Rullion is thrilled to have joined the Print Releaf scheme, which aims to offset the environmental impact of deforestation caused by the world’s need for paper.
The scheme, run through printing giants Xerox, will integrate with Rullion’s internal printing system to automatically measure our paper consumption and will, in turn, calculate how many trees were needed to manufacture the paper that we’ve used (one tree makes 8,333 sheets of A4 Paper). Print Releaf will then balance our “forest footprint” by planting new trees to replace the ones that were used to make the paper. So far, the scheme has planted 1,717,891 trees and offset a total of 14,315,188,536 A4 pieces of paper, demonstrating the extent to which this project has had a lasting impact on the long-term future of our planet.
Print Releaf even allow you to choose which reforestation projects you’d like your new trees to be planted in, from the Brazilian Amazon to the East Khasi Hills in India, ensuring environmental sustainability and economic livelihood for future generations around the world.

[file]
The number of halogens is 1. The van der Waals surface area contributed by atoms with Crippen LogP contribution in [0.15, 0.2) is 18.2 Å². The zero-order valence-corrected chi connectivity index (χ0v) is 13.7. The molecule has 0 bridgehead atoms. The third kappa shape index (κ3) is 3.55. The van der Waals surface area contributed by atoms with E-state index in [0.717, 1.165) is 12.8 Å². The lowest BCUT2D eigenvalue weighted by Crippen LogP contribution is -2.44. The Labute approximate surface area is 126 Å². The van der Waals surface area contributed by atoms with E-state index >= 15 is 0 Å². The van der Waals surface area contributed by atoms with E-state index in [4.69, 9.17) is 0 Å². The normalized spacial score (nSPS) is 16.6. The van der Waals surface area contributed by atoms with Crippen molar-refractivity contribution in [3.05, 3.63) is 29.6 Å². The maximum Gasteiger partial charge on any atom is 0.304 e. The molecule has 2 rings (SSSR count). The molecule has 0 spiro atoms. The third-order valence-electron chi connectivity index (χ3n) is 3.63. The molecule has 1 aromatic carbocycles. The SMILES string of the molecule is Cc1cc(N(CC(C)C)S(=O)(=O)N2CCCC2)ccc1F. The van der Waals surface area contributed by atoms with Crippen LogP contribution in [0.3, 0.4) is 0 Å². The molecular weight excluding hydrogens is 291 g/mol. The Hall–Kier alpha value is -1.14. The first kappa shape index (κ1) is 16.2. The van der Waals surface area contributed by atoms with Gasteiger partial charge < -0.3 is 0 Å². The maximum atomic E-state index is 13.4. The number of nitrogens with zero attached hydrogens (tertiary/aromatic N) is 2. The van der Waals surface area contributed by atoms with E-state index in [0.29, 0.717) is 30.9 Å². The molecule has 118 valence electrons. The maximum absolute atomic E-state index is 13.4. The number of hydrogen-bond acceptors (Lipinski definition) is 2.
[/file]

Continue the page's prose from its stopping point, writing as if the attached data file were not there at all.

This issue is particularly close to our heart, given the rapid increase in climate change and biodiversity reduction that the world has witnessed in the last 20 years. It’s a simple and effective method of helping to counteract the lasting impact that humans are having on Planet Earth and we’re incredibly proud to be part of it.
Our Group Managing Director, Melanie Forbes, said this of the scheme:
"Rullion is implementing a variety of policies and initiatives to move our business towards a more digital future. In doing so we are proud to be involved with Print Releaf, to help neutralise the forest footprint caused by our paper consumption. We’re committed to corporate social responsibility and believe this is one way of giving back to the Earth what we take from it. Whilst we as a society may have a long way to go in the fight against climate change, implementing simple policies like Print Releaf will help us realise the dream of a greener world sooner rather than later"